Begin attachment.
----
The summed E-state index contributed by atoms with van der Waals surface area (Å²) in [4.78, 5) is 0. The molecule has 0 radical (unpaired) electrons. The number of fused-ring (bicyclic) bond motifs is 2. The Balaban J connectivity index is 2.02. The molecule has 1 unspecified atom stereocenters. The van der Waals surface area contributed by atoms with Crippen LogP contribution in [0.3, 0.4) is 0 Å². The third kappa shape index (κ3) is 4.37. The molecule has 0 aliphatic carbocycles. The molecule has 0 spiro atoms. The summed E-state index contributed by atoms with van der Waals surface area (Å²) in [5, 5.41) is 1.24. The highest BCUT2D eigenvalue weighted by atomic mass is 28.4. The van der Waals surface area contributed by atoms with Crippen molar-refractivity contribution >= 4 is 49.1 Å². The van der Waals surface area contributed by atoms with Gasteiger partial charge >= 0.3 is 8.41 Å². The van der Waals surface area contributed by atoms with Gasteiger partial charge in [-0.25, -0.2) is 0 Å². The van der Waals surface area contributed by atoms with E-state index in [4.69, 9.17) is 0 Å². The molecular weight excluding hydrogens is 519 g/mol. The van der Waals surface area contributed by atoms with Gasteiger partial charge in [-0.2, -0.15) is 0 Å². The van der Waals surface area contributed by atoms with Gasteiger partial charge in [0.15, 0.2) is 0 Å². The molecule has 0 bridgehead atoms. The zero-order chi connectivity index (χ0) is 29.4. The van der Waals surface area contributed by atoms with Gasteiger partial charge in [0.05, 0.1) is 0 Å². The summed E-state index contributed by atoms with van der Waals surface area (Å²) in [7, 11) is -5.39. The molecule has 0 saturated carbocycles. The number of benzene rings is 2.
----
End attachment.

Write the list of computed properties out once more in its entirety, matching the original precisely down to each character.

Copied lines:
The summed E-state index contributed by atoms with van der Waals surface area (Å²) in [4.78, 5) is 0. The molecule has 0 radical (unpaired) electrons. The number of fused-ring (bicyclic) bond motifs is 2. The Balaban J connectivity index is 2.02. The molecule has 1 unspecified atom stereocenters. The van der Waals surface area contributed by atoms with Crippen LogP contribution in [0.3, 0.4) is 0 Å². The third kappa shape index (κ3) is 4.37. The molecule has 0 aliphatic carbocycles. The molecule has 0 spiro atoms. The summed E-state index contributed by atoms with van der Waals surface area (Å²) in [5, 5.41) is 1.24. The highest BCUT2D eigenvalue weighted by atomic mass is 28.4. The van der Waals surface area contributed by atoms with Crippen molar-refractivity contribution >= 4 is 49.1 Å². The van der Waals surface area contributed by atoms with Gasteiger partial charge >= 0.3 is 8.41 Å². The van der Waals surface area contributed by atoms with Gasteiger partial charge in [-0.25, -0.2) is 0 Å². The van der Waals surface area contributed by atoms with E-state index in [4.69, 9.17) is 0 Å². The molecular weight excluding hydrogens is 519 g/mol. The van der Waals surface area contributed by atoms with Gasteiger partial charge in [-0.2, -0.15) is 0 Å². The van der Waals surface area contributed by atoms with Gasteiger partial charge in [0.15, 0.2) is 0 Å². The molecule has 0 bridgehead atoms. The zero-order chi connectivity index (χ0) is 29.4. The van der Waals surface area contributed by atoms with Gasteiger partial charge in [0.05, 0.1) is 0 Å². The summed E-state index contributed by atoms with van der Waals surface area (Å²) in [7, 11) is -5.39. The molecule has 0 saturated carbocycles. The number of benzene rings is 2.